The 2010 Bruins won 16 games and advanced to the NCAA quarterfinals for the second consecutive year. In 2009, Salcedo's Bruins won their second-straight Pac-10 Championship, and placed two players on the All-America team. Additionally, a school record-tying five players were selected in the MLS SuperDraft at the conclusion of the season. In 2008, Salcedo guided UCLA to the Pac-10 Championship and was named the Pac-10 Coach of the Year for the second time in his tenure.
Salcedo's 2007 team extended UCLA's post-season appearance streak to 25 consecutive years, advancing to the NCAA second round. The Bruins, who finished with a 9-9-3 record, scored in the classroom, with 24 of 30 team members making the Director's Honor Roll during the school year.
The 2006 Bruins faced an uphill battle with injuries to several starters throughout the season, but they fought through the adversity and ended a successful post-season run in the title game with a final season record of 14-6-4.
In 2005, Salcedo's Bruins recorded a 12-5-3 record and ranked amongst the best in the nation in team defense, allowing just 14 goals and posting a team goals against average of 0.67. The Bruins also captured the Pac-10 title for the fourth year in a row and earned a No. 5 seeding in the NCAA Tournament.
During his first season, Salcedo earned Pac-10 Co-Coach of the Year honors after leading UCLA to its third-straight conference title. His Bruins ended the regular season ranked No. 3 by Soccer America and advanced to the third round of the NCAA Tournament, where they finished the year with a 14-4-2 record.
Salcedo was UCLA's assistant coach from 2001-03 and helped lead the Bruins to the 2002 NCAA Championship and to two Pac-10 team championships. In 2002, he served as acting head coach in a crucial road victory at Stanford in November that helped the Bruins capture their first-ever Pac-10 title. He also served as acting head coach in the spring of 2002 in the coaching transition between Todd Saldaña and Tom Fitzgerald and had served in a similar capacity after Fitzgerald announced his resignation.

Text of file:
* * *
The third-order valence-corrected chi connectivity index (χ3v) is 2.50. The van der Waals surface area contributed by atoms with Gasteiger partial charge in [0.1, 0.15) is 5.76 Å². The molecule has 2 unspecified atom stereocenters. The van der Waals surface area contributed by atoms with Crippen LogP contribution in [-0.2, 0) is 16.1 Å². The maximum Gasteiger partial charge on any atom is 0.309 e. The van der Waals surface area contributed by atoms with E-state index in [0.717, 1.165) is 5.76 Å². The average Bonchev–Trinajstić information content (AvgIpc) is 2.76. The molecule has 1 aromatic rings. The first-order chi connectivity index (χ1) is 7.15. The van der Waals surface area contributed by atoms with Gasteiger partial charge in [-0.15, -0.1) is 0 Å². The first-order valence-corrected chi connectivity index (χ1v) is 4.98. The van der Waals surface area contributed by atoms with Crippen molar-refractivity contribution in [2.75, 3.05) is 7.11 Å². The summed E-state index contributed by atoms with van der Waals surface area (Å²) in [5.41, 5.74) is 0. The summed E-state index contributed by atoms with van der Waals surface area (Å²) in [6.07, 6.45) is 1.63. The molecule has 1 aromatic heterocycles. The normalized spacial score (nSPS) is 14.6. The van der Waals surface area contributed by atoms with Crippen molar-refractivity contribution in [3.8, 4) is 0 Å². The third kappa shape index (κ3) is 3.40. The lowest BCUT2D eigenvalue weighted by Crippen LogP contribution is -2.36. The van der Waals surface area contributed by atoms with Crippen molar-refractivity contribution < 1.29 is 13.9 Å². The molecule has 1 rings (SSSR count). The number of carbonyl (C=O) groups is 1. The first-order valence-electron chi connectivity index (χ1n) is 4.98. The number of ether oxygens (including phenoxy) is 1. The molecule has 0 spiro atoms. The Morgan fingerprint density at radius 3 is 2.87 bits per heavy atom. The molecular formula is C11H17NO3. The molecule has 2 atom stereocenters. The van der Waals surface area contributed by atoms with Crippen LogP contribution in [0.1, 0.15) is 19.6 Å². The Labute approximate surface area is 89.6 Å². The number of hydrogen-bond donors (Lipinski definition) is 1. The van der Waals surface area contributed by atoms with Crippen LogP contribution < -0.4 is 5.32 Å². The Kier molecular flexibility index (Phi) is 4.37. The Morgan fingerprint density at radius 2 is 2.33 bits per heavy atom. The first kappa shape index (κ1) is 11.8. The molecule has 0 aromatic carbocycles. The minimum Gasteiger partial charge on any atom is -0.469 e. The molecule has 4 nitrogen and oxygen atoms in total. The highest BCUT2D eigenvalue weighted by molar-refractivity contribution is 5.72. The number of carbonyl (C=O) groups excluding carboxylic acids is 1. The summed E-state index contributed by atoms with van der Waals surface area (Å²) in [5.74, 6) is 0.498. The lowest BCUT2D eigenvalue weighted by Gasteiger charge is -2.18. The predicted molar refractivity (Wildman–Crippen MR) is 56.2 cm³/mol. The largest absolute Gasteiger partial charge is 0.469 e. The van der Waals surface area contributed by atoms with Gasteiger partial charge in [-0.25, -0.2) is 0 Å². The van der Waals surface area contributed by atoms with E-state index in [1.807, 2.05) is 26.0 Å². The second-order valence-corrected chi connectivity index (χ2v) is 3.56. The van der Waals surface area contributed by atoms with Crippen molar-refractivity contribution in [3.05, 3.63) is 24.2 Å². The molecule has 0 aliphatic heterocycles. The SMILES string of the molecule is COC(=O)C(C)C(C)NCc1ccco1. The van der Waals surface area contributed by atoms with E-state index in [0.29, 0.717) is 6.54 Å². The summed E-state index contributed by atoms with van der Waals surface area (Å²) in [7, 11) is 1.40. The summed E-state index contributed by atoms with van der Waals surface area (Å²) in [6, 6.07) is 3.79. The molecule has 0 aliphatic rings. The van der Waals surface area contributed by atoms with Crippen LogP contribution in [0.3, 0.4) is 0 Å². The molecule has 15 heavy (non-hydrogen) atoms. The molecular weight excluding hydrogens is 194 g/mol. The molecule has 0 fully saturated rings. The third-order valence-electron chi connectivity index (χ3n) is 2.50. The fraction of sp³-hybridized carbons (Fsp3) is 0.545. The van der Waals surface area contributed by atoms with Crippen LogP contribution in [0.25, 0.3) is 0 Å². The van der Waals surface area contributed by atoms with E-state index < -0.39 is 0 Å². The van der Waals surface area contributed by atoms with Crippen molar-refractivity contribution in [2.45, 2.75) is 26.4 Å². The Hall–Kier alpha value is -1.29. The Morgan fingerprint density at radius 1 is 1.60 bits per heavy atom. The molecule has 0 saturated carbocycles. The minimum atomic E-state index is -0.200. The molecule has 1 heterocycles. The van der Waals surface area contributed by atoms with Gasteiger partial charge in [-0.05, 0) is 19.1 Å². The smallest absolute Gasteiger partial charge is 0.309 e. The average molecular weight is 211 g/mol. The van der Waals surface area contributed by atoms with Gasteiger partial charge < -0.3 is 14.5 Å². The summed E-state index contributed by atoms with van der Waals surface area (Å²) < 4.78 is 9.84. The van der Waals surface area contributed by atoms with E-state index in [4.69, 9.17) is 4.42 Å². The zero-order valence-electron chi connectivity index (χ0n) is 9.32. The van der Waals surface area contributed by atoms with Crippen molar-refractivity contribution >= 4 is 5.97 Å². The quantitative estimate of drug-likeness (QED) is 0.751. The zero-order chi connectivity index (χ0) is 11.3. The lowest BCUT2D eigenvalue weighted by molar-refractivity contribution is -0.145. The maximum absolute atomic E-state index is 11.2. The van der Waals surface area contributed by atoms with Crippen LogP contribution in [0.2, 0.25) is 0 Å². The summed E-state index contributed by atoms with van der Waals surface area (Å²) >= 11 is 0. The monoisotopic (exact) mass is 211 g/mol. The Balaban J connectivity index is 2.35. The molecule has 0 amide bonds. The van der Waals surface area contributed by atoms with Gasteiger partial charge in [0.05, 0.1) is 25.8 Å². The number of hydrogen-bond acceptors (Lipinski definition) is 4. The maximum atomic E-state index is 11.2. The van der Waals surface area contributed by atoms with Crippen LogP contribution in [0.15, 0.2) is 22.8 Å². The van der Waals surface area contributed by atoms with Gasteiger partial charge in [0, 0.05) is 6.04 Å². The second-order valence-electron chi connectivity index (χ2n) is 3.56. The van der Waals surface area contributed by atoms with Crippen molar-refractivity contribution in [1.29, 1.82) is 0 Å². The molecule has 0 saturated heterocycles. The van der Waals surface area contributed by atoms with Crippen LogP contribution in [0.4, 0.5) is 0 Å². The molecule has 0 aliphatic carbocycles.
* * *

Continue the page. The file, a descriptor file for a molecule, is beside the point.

Salcedo, who is a scout for the U.S. National Team, was the head coach of the 2002 U-16 SoCal ODP State team and was also the assistant coach of the U-17 team in 2001.
The Cerritos, Calif. native had an illustrious career at UCLA from 1990-93. Salcedo was a four-year starter, playing 74 games and tallying six goals and seven assists for 19 points. As a freshman, he scored the decisive penalty kick in the shootout during the 1990 NCAA Championship game to give UCLA its second national title. In 1993 as a senior, he earned NSCAA first-team All-America honors. He prepped at Cerritos HS, where he earned two Parade All-America honors.
Salcedo played for five years in Major League Soccer (MLS). In his first season in the league, he was a starter for the Los Angeles Galaxy and helped take his team to the MLS Championship game. He also played for Chicago, where he served as team co-captain, Columbus and Tampa Bay before returning to the Galaxy in 1999. Prior to his MLS career, he played with the LA Salsa in the APSL and then for F.C. Morelia of the Mexican First Division. Salcedo was also a member of the U.S. National Team program, earning three caps with the full national team and captaining the U-17 team at the 1989 World Youth Championships and the U-20 team at the 1990 CONCACAF Tournament.
Salcedo has had extensive ties to the Bruin program for many years. He graduated from UCLA with a Bachelor's Degree in Political Science and was part of three of the Bruins' four NCAA Championship teams. He was a ball boy for UCLA during its first championship year in 1985, scored the game-winning penalty kick in the 1990 Championship game and was an assistant coach for the 2002 squad. In addition, his father Hugo was a UCLA assistant coach from 1978-79 and a member of the 1972 U.S. Olympic team and will be serving as the FIFA Chairman of the 2014 World Cup. His brother Eddie was a UCLA letterwinner in 1995.
Salcedo and his wife Rebecca have been married for 11 years, and they have four children, Matteo (9), Malea (7), Marco (5) and Macsen (1).